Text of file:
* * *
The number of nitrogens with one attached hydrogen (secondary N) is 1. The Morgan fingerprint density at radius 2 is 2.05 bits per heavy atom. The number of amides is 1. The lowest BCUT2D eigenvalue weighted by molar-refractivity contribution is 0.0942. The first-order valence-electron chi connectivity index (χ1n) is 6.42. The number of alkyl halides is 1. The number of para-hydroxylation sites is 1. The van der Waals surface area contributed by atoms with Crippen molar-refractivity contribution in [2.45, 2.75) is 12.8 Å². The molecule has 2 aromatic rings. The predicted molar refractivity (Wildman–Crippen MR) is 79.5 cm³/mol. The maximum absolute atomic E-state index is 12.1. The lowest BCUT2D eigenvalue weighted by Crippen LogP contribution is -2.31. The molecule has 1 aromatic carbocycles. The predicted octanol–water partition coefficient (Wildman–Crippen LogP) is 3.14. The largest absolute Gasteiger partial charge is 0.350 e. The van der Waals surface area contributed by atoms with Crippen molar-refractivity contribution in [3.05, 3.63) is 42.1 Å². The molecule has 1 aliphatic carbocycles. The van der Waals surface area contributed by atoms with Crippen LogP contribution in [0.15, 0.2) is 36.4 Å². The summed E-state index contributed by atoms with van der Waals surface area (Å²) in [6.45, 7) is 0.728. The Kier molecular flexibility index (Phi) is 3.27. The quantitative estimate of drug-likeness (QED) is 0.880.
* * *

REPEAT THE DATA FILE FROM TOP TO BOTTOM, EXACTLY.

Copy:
The number of nitrogens with one attached hydrogen (secondary N) is 1. The Morgan fingerprint density at radius 2 is 2.05 bits per heavy atom. The number of amides is 1. The lowest BCUT2D eigenvalue weighted by molar-refractivity contribution is 0.0942. The first-order valence-electron chi connectivity index (χ1n) is 6.42. The number of alkyl halides is 1. The number of para-hydroxylation sites is 1. The van der Waals surface area contributed by atoms with Crippen molar-refractivity contribution in [2.45, 2.75) is 12.8 Å². The molecule has 2 aromatic rings. The predicted molar refractivity (Wildman–Crippen MR) is 79.5 cm³/mol. The maximum absolute atomic E-state index is 12.1. The lowest BCUT2D eigenvalue weighted by Crippen LogP contribution is -2.31. The molecule has 1 aromatic carbocycles. The predicted octanol–water partition coefficient (Wildman–Crippen LogP) is 3.14. The largest absolute Gasteiger partial charge is 0.350 e. The van der Waals surface area contributed by atoms with Crippen molar-refractivity contribution in [3.05, 3.63) is 42.1 Å². The molecule has 1 aliphatic carbocycles. The van der Waals surface area contributed by atoms with Crippen LogP contribution in [0.15, 0.2) is 36.4 Å². The summed E-state index contributed by atoms with van der Waals surface area (Å²) in [6.45, 7) is 0.728. The Kier molecular flexibility index (Phi) is 3.27. The quantitative estimate of drug-likeness (QED) is 0.880.